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Navalny Says Ally Was 'Kidnapped' By Army, Sent To Arctic Military Base


Ruslan Shaveddinov, a project manager at Aleksei Navalny's Anticorruption Foundation in Moscow, was assigned to compulsory Russian military service on December 23. (file photo)
Ruslan Shaveddinov, a project manager at Aleksei Navalny's Anticorruption Foundation in Moscow, was assigned to compulsory Russian military service on December 23. (file photo)

Russian opposition politician Aleksei Navalny said that one of his allies was "illegally" drafted to the army and was sent to serve at a remote Arctic base, in a move he said amounted to kidnapping.

Ruslan Shaveddinov, a project manager for Kremlin foe Navalny’s Anticorruption Foundation (FBK), was placed into compulsory military service and sent to serve in the Arctic on December 23, the group’s spokeswoman and the opposition leader said on social media.

Shaveddinov was detained in his Moscow apartment and sent 5,600 kilometers away to Novaya Zemlya to serve at a remote air defense base in the Arctic Ocean, FBK learned on December 24.

In a blog post on December 25, Navalny said Shaveddinov had been "unlawfully deprived of freedom," calling the 23-year-old a "political prisoner."

Navalny said Shaveddinov has a medical condition that disqualifies him from military service but that he was forcibly drafted and sent to the Arctic base without basic training.

Navalny, who has defied President Vladimir Putin’s rule and whose FBK has exposed large-scale public corruption, blamed the Kremlin leader for sending the group’s project manager away.

"Looks like Mr. Putin himself drafted the plan to isolate our Ruslan," Navalny tweeted.

The opposition leader's ally was conscripted legally, Deputy Moscow Military Commissioner Maksim Loktev told the TASS state news agency.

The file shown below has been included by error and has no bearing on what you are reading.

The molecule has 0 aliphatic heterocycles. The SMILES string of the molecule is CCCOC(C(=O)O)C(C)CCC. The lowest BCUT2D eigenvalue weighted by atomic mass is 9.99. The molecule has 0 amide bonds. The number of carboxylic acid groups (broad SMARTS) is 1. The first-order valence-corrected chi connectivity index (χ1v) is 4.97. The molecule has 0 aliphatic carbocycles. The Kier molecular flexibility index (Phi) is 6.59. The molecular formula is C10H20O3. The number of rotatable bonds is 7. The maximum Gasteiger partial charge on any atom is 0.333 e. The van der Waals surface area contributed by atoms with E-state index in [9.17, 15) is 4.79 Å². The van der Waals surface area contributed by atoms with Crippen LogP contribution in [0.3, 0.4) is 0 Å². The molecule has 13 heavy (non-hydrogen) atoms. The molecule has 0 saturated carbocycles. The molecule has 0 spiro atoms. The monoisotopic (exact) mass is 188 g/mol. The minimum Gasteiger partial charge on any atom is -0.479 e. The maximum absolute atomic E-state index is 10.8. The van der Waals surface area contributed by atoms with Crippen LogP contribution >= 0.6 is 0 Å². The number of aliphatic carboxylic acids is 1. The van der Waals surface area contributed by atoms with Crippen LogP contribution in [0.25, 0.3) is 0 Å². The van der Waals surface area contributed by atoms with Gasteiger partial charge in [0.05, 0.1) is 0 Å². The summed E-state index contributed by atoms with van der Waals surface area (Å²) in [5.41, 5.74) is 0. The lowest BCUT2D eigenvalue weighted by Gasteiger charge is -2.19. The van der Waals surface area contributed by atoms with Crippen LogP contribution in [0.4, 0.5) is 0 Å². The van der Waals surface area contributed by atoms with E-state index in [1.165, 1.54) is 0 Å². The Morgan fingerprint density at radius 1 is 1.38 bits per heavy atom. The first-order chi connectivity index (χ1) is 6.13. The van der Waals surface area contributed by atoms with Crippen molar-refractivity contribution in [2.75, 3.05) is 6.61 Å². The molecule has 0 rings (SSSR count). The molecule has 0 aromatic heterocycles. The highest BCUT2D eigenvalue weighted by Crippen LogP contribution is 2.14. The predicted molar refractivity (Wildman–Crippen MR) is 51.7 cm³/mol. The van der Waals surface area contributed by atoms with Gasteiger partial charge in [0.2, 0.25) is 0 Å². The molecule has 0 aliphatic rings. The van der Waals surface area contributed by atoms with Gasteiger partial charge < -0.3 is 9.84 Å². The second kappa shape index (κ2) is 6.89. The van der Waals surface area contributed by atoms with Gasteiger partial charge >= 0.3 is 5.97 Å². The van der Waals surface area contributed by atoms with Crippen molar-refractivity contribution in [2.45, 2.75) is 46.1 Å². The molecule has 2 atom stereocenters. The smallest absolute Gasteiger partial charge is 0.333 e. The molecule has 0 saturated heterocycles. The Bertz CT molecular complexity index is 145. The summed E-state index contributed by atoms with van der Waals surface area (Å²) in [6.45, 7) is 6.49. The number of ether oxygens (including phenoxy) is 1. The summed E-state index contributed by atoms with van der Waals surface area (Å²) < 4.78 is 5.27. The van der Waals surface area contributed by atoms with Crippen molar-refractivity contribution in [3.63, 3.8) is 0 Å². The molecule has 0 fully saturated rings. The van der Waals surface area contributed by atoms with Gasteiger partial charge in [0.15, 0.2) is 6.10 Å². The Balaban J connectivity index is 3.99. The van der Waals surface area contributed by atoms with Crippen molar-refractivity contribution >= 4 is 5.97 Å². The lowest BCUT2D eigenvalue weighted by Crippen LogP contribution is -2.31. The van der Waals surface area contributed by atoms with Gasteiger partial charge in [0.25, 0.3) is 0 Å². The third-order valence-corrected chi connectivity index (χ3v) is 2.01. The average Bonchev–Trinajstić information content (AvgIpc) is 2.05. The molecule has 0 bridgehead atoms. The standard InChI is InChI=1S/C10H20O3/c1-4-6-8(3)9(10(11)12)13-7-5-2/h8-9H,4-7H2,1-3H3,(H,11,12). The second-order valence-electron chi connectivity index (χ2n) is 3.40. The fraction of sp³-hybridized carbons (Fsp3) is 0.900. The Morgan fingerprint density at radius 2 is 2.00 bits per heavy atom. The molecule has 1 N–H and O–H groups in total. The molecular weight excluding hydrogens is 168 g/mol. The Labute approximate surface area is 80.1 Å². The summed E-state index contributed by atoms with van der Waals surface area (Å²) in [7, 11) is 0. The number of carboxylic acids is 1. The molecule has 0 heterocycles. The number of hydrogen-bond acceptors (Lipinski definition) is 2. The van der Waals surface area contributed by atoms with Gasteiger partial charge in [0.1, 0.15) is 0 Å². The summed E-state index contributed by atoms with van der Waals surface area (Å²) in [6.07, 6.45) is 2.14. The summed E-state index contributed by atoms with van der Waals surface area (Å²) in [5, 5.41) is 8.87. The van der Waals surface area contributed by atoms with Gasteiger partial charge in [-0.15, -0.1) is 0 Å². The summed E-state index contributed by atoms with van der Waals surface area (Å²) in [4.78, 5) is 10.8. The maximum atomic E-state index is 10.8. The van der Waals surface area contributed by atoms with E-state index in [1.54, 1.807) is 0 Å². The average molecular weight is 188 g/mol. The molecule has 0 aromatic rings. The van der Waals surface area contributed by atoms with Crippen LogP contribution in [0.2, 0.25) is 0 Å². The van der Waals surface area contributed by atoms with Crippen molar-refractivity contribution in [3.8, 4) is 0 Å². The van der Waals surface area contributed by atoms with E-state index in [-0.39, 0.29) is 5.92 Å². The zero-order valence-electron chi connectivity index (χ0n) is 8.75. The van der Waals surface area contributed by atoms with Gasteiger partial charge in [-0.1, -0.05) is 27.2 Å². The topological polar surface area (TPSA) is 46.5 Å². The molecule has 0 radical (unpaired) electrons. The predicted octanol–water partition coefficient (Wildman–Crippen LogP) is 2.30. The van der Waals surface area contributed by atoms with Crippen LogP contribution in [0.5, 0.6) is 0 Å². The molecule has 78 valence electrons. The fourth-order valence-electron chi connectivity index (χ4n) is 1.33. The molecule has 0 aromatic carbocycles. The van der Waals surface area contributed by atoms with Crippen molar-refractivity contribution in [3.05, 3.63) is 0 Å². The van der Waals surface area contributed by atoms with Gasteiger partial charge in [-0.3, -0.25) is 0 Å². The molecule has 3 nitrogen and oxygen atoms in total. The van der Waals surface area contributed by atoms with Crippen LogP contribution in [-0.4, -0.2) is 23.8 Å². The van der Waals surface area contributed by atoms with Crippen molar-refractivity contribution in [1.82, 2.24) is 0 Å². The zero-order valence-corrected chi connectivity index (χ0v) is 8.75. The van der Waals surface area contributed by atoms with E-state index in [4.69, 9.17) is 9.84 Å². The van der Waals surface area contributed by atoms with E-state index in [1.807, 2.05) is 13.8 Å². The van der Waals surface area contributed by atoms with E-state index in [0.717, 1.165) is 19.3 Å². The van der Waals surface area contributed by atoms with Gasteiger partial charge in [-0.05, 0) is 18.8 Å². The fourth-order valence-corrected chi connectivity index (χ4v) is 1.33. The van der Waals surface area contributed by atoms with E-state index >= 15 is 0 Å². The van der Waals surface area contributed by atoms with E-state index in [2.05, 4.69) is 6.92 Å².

Shaveddinov was detained based on a December 23 court ruling that rejected his challenge of a medical examination’s findings concerning his eligibility for military service.

Loktev said Shaveddinov was enlisted on October 28 but the draftee disagreed with the army conscription commission’s decision regarding his health.

A lower court on November 11 also rejected Shaveddinov’s challenge.

Service in Russia's military is mandatory for most male citizens who are drafted for one year after turning 18 and before reaching the age of 28.

New conscripts are often subject to brutal hazing and bullying by more senior soldiers, so many young males try to avoid service by all available means.

Meanwhile, a Moscow court on December 24 fined FBK lawyer Lyubov Sobol the equivalent of $16,000 for twice repeating offenses related to rules on staging public events.

The latest fine relates to opposition rallies for holding free municipal elections that were held on August 10 and 31, both events that the Moscow Tagansky District Court ruled were led by Sobol.

However, the August 10 opposition rally was held with a permit from local authorities, but without Sobol’s participation because the offices of the FBK were being searched that day, according to the lawyer.

Over the summer, regular demonstrations were held in Moscow and other Russian cities in protest at independent and opposition candidates not being able to get on the ballot for local elections. The protests soon grew to voice discontent with Russia’s broader political system.

Sobol now faces a total of more than 1 million rubles ($16,000) in fines for actions related to the summer of protests in Moscow, the Mediazona rights group has reported.

On the same day, FBK director Ivan Zhdanov was fined 25,000 rubles ($400) and city council member Yulia Galichina 40,000 rubles ($650) for actions related to the summer protests.

With reporting by The New York Times, TASS, Mediazona, AFP

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